New therapy stops seizures in mouse model of rare childhood epilepsy
A rare form of childhood epilepsy could be improved with a therapy called antisense oligonucleotide, following the development of a new model.
A new basic science breakthrough could lead to a potential treatment for rare developmental and epileptic encephalopathies resulting from a single genetic mutation, scientists say. The gene, called SCN8A, controls a sodium channel that allows neurons to transmit an electrical signal. When this gene is mutated, these channels can become hyperactive, resulting in recurrent seizures.
A therapy called antisense oligonucleotide (ASOs) has already enabled researchers to control gene expression. ASOs are short DNA or RNA molecules designed to block messenger RNA (mRNA) molecules and their encoded proteins. This allows them to control the amount of RNA expressed by mutated genes, dampening their effects on the body.
The team from Michigan Medicine – University Of Michigan (U-M), US, realised the potential of ASOs for this seizure disorder and they developed a mouse model that accurately and predictably mimicked the disease in people. They generated a mouse with the same SCN8A mutation found in several patients but with the mutation turned off long enough to test the therapy.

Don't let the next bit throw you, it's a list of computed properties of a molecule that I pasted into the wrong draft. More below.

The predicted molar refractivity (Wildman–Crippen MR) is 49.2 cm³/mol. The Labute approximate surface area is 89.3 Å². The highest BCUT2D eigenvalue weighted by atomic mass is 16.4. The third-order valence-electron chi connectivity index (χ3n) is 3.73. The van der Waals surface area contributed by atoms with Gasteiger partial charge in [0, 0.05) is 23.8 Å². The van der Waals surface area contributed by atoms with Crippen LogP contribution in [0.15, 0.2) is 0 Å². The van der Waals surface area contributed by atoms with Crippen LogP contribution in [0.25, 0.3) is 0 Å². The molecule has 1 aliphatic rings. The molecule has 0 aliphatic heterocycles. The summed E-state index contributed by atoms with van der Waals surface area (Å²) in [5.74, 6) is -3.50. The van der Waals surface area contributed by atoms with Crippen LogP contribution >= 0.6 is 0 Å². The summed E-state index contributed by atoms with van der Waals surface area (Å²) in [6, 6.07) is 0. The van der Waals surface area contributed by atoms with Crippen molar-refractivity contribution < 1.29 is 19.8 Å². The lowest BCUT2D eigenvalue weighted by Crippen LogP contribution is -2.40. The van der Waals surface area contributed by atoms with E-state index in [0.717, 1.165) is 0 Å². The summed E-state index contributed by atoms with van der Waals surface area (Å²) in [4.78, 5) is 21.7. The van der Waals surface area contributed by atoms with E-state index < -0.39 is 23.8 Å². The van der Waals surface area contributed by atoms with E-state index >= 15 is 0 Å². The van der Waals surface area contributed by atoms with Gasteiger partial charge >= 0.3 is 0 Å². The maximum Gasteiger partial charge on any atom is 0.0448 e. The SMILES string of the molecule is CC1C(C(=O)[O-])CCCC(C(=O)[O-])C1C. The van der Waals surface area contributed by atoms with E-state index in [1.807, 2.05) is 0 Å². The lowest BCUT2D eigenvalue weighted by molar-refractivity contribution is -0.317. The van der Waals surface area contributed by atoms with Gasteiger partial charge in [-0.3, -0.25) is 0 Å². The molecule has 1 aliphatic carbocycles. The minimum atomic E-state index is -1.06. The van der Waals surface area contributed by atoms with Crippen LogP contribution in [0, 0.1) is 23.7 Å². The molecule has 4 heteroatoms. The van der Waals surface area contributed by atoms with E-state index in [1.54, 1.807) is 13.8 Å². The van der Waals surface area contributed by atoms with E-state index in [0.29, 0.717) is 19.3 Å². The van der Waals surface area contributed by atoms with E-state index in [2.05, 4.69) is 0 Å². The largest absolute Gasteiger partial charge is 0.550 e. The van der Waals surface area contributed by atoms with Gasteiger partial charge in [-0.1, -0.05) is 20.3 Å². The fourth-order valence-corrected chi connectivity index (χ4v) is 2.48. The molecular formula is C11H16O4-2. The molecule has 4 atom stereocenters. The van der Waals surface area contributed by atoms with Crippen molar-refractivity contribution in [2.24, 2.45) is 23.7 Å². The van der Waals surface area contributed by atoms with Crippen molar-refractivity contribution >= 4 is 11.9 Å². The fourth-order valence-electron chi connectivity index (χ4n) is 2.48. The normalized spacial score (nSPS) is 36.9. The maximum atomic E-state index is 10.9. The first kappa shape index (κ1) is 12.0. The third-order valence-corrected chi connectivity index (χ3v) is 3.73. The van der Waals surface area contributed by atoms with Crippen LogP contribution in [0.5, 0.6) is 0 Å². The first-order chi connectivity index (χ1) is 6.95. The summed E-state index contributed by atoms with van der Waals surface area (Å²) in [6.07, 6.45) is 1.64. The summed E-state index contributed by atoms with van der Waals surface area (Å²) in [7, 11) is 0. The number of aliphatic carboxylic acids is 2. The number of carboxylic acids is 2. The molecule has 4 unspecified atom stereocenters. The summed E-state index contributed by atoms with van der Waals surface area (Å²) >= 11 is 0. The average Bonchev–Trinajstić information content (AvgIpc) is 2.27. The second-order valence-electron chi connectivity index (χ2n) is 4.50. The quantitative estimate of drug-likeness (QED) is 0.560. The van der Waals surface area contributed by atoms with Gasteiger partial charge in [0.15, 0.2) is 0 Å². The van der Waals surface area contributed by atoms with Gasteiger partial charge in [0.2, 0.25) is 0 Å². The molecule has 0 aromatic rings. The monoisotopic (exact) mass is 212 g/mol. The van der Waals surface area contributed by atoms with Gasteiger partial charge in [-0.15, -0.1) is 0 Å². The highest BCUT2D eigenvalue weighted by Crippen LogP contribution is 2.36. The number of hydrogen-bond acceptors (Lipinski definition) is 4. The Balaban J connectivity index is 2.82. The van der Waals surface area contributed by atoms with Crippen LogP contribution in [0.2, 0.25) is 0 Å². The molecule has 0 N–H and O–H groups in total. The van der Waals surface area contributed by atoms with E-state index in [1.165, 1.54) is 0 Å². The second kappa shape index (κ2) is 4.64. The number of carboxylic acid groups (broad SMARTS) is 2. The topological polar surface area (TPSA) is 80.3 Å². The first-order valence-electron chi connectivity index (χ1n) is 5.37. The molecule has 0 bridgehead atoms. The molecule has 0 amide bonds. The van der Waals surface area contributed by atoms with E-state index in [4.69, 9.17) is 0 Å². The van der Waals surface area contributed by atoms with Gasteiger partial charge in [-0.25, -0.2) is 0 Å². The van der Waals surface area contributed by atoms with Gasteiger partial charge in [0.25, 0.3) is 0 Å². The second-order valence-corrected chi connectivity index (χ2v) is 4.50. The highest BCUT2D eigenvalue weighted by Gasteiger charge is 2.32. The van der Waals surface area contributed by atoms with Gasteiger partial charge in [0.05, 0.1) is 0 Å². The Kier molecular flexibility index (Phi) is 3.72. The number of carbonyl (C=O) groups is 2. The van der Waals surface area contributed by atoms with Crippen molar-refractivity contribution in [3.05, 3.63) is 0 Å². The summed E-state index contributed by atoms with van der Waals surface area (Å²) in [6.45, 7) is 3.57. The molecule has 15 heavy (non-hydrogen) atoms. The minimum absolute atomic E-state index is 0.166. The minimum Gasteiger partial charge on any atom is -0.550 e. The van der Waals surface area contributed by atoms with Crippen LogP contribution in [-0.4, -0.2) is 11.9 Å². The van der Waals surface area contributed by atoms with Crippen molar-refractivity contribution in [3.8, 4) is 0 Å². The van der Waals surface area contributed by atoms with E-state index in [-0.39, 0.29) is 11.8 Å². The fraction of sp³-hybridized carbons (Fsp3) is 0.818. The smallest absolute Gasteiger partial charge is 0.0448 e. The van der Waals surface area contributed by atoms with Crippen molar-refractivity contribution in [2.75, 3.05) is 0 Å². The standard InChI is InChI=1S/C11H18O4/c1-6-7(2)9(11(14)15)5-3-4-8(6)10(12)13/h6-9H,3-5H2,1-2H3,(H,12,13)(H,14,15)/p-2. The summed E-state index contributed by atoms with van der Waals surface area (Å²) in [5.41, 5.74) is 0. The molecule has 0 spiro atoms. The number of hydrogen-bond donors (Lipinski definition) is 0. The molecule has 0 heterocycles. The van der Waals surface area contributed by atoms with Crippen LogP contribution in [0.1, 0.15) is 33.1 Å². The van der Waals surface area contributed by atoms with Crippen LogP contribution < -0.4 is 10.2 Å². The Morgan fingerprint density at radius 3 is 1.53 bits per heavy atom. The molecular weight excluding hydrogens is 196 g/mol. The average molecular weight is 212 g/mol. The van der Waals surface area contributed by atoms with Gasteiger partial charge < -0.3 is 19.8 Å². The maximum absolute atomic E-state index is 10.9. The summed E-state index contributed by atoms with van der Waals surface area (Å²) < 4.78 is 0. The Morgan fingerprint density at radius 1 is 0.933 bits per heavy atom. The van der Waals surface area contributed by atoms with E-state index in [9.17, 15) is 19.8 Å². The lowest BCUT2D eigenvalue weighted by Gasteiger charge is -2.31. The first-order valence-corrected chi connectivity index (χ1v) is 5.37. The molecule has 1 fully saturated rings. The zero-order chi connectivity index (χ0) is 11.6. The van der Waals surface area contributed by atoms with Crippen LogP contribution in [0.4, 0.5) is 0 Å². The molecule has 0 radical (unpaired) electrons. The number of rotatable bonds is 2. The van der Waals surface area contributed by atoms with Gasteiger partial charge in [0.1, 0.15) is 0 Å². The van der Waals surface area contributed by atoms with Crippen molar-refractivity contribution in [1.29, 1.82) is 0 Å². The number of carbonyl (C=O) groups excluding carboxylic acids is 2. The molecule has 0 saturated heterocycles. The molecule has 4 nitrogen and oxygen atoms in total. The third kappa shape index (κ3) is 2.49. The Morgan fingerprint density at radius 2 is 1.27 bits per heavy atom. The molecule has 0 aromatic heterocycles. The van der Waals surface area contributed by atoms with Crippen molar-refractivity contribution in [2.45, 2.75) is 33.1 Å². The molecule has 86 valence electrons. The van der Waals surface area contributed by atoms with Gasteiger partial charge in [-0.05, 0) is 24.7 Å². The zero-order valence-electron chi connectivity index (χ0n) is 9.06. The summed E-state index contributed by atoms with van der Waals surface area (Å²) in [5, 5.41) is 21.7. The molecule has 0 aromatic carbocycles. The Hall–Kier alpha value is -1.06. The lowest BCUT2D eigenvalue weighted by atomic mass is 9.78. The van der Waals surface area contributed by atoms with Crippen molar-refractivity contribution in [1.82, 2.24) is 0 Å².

Developing mice with an ‘on switch’, they were able to administer the ASO and then turn on the mutation. “The effect was dramatic and unambiguous,” said Dr Miriam Meisler, Myron Levine Distinguished University Professor of Human Genetics and a Professor of Neurology at U-M Medical School. “We had a four-fold increase in lifespan, with added effects of repeated treatments.” There was no evidence of low-level seizure activity in the treated mice, the scientists said.
The amount of mRNA expressed was reduced by half after ASO treatment, which was well tolerated. The therapy was also effective against other types of epilepsy, including Dravet syndrome. The scientists are now testing other mouse models of seizure disorders to see how widespread the effectiveness might be: “This has the potential to go beyond sodium channel disorders,” Meisle continued.
Meisler further noted that ASOs are already US Food and Drug Administration (FDA) approved for several disorders, including spinal muscular atrophy: “I think this will be a breakthrough for these devastating neurological conditions; they are now amenable to a truly personalised treatment.”
The work is described in Annals of Neurology.